If the Forest Service has publicly reacted to Judge Du's Friday night order, I am not aware of it. Nor has the Bureau of Land Management, which has the most direct authority over the nation's herds, nor has the Interior Department, the Secretary of which has remained silent and invisible on this divisive topic, nor has the Justice Department, the lawyers of which will have to defend and justify the Forest Service’s conduct in this case. My attempts to reach tribal leaders or a tribal spokesman, before the August 9th postponement notice, were unsuccessful. No one this past weekend was saying anything about anything.
I used the phrase “deliberate indifference” above because what happened to those Nevada horses does not seem to have occurred by accident or even by the sort of common bureaucratic negligence that has accompanied so much of the Obama Administration’s conduct toward wild horses. The merits are bad enough: exactly why did the Forest Service appear to ignore federal law in a way that jeopardized wild horses? How could a roundup postponed by federal officials take place anyway the very next day? And what is the Forest Service doing facilitating horse slaughter in the first place? But the process by which the story unfolded may be even worse. The Forest Service "postpones" a roundup that then takes place and the Forest Service either does not know about it, or knows about it and cannot stop it, and is subsequently unable in any event to explain to the public what happened? It would be funny if it weren’t so sad.
Since neither federal officials nor tribal spokespeople were willing to answer my questions before last week's developments I will ask them here:
Accountability: Which Forest Service officials were responsible for the May agreement with the tribe? Who in Washington signed off on it? How can it be that federal officials who work with and around wild horse issues on a regular basis were so ignorant of their basic regulatory and statutory duties to protect those horses? How many other such agreements are now in place or contemplated by federal officials and tribal leaders or private parties? How many have provisions ensuring that wild horses can be identified and then protected from herds of gathered horses?
Finances: How much did the Forest Service agree to pay the third-party contractor to round-up the horses and deliver them to Fallon? How much did the Forest Service actually pay this contractor? I've seen an August 13 invoice from the contractor to the feds in the amount of $73,000 -- what work was done, if any, in exchange for this payment? Did this contractor round up horses on August 10 at the request of federal officials? At the request of the tribe? How much did the tribe pay for the roundup of horses on federal land? Did the tribe pay the contractor?
Duplicity: Did the Forest Service know when it publicly postponed the roundup on August 9th that the roundup would proceed anyway on August 10? If not, why not? If so, what did government officials know, when did they know it, and why didn't they stop the roundup? Statements by some Forest Service officials last week suggest that the feds were taken by surprise by the roundup. How can this be so? Is the Forest Service now blaming tribal leaders for the roundup? And, if so, how does that explain the role of the federal contractor who was issued a stop-work order on August 11, one day after the roundup began?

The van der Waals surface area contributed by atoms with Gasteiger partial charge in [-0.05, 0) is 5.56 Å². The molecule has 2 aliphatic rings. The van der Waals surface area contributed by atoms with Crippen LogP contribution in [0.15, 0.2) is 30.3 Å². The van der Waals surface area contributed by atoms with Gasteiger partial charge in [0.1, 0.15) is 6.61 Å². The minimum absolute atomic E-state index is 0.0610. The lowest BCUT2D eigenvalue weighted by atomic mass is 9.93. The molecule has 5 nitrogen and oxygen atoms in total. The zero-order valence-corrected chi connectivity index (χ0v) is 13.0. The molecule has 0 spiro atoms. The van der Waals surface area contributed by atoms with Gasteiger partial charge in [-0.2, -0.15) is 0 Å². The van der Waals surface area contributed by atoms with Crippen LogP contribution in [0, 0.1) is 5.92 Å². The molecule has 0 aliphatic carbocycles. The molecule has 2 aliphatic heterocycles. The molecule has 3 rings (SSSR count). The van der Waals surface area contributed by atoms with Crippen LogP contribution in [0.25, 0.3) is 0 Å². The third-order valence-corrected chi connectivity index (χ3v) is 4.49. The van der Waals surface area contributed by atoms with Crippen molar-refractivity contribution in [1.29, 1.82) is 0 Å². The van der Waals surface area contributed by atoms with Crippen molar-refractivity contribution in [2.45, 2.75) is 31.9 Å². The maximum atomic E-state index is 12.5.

Transparency: Why did USDA officials threaten to block the planned roundup from public view before the Forest Service's August 9 postponement of the roundup? How could the Interior Department, the Bureau of Land Management and the Forest Service not have anyone on call last Friday afternoon or evening to provide public information about the pending emergency lawsuit? How long will it be before federal officials explain what happened last week?
Oversight: When will Interior Secretary Sally Jewell, the former chief executive who pledged to clean up the way her agency does business, interject herself into this management crisis? When will Secretary Vilsack authorize a review of this mess? When will the president of the United States inquire as to why administration policy toward wild horses and horse slaughter is being implemented in such a chaotic fashion? When will Congress -- perhaps Rep. Raul Grijalva (D- N.M.) -- intercede? I am not surprised by the Obama Administration's lack of transparency and accountability in its attitudes and conduct toward the horses. I have been writing about it for years. One big problem is that the two most relevant departments -- Interior and Agriculture -- are largely guided (in Democratic administrations as well as Republican ones) by the powerful industries they serve and so are rarely held accountable by Congress, which of course also is guided by lobbyists for many of those same powerful corporate interests. But what happened to these horses is different. Federal law and policy designed to protect wild horses was nullified here by bureaucratic short cuts and what appear to be legally dubious backroom deals. Those 149 wild horses are alive today despite, not because, of the government bound by law to manage and protect them.